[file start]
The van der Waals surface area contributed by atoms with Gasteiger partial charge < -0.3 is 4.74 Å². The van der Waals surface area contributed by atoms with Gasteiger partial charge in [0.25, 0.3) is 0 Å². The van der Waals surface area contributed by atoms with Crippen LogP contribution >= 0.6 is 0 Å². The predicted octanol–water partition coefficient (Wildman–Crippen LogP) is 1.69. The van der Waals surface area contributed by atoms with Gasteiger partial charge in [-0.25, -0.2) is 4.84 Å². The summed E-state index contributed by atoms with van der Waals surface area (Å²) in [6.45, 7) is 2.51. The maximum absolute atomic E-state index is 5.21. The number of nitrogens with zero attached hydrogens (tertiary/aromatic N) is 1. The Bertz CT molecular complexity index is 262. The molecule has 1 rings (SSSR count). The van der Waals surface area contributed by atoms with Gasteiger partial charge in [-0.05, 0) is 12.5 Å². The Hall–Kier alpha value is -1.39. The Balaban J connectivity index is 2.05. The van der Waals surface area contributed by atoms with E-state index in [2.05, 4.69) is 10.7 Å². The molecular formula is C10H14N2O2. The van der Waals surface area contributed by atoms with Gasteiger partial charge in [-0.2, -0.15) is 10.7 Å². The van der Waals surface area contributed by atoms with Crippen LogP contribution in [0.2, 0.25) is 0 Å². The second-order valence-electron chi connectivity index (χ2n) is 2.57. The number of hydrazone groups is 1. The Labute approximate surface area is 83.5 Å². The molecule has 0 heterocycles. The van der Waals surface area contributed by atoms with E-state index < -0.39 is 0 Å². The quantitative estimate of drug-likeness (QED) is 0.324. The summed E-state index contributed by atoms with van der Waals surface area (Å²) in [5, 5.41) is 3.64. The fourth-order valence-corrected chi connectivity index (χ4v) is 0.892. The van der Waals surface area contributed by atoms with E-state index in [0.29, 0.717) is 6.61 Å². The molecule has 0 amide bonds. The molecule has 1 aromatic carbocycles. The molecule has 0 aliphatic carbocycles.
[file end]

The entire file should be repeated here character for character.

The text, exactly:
The van der Waals surface area contributed by atoms with Gasteiger partial charge < -0.3 is 4.74 Å². The van der Waals surface area contributed by atoms with Gasteiger partial charge in [0.25, 0.3) is 0 Å². The van der Waals surface area contributed by atoms with Crippen LogP contribution >= 0.6 is 0 Å². The predicted octanol–water partition coefficient (Wildman–Crippen LogP) is 1.69. The van der Waals surface area contributed by atoms with Gasteiger partial charge in [-0.25, -0.2) is 4.84 Å². The summed E-state index contributed by atoms with van der Waals surface area (Å²) in [6.45, 7) is 2.51. The maximum absolute atomic E-state index is 5.21. The number of nitrogens with zero attached hydrogens (tertiary/aromatic N) is 1. The Bertz CT molecular complexity index is 262. The molecule has 1 rings (SSSR count). The van der Waals surface area contributed by atoms with Gasteiger partial charge in [-0.05, 0) is 12.5 Å². The Hall–Kier alpha value is -1.39. The Balaban J connectivity index is 2.05. The van der Waals surface area contributed by atoms with E-state index in [2.05, 4.69) is 10.7 Å². The molecular formula is C10H14N2O2. The van der Waals surface area contributed by atoms with Gasteiger partial charge in [-0.2, -0.15) is 10.7 Å². The van der Waals surface area contributed by atoms with Crippen LogP contribution in [0.2, 0.25) is 0 Å². The second-order valence-electron chi connectivity index (χ2n) is 2.57. The number of hydrazone groups is 1. The Labute approximate surface area is 83.5 Å². The molecule has 0 heterocycles. The van der Waals surface area contributed by atoms with E-state index < -0.39 is 0 Å². The quantitative estimate of drug-likeness (QED) is 0.324. The summed E-state index contributed by atoms with van der Waals surface area (Å²) in [5, 5.41) is 3.64. The fourth-order valence-corrected chi connectivity index (χ4v) is 0.892. The van der Waals surface area contributed by atoms with E-state index in [0.29, 0.717) is 6.61 Å². The molecule has 0 amide bonds. The molecule has 1 aromatic carbocycles. The molecule has 0 aliphatic carbocycles.